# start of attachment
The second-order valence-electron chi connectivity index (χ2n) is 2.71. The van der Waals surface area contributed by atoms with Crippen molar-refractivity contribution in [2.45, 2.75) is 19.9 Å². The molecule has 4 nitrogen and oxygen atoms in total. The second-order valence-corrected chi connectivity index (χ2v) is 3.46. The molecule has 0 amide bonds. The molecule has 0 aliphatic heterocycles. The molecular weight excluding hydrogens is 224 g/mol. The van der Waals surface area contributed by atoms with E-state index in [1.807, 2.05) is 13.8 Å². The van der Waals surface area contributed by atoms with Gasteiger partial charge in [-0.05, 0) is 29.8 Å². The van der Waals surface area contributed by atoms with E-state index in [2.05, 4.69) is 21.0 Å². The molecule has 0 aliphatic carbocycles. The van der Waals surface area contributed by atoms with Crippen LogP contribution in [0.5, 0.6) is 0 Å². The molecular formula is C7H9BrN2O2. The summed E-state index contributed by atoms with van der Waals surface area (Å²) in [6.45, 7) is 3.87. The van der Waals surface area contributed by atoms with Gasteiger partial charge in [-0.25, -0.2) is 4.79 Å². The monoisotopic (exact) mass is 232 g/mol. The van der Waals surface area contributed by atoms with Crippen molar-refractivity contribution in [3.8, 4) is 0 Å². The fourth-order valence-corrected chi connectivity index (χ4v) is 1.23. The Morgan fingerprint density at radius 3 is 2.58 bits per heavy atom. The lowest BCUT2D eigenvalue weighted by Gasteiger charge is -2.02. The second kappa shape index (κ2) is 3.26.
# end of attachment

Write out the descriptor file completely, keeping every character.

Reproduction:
The second-order valence-electron chi connectivity index (χ2n) is 2.71. The van der Waals surface area contributed by atoms with Crippen molar-refractivity contribution in [2.45, 2.75) is 19.9 Å². The molecule has 4 nitrogen and oxygen atoms in total. The second-order valence-corrected chi connectivity index (χ2v) is 3.46. The molecule has 0 amide bonds. The molecule has 0 aliphatic heterocycles. The molecular weight excluding hydrogens is 224 g/mol. The van der Waals surface area contributed by atoms with E-state index in [1.807, 2.05) is 13.8 Å². The van der Waals surface area contributed by atoms with Gasteiger partial charge in [-0.05, 0) is 29.8 Å². The van der Waals surface area contributed by atoms with E-state index in [2.05, 4.69) is 21.0 Å². The molecule has 0 aliphatic carbocycles. The van der Waals surface area contributed by atoms with Crippen LogP contribution in [0.5, 0.6) is 0 Å². The molecular formula is C7H9BrN2O2. The summed E-state index contributed by atoms with van der Waals surface area (Å²) in [6.45, 7) is 3.87. The van der Waals surface area contributed by atoms with Gasteiger partial charge in [-0.25, -0.2) is 4.79 Å². The monoisotopic (exact) mass is 232 g/mol. The van der Waals surface area contributed by atoms with Crippen molar-refractivity contribution in [3.8, 4) is 0 Å². The fourth-order valence-corrected chi connectivity index (χ4v) is 1.23. The Morgan fingerprint density at radius 3 is 2.58 bits per heavy atom. The lowest BCUT2D eigenvalue weighted by Gasteiger charge is -2.02. The second kappa shape index (κ2) is 3.26.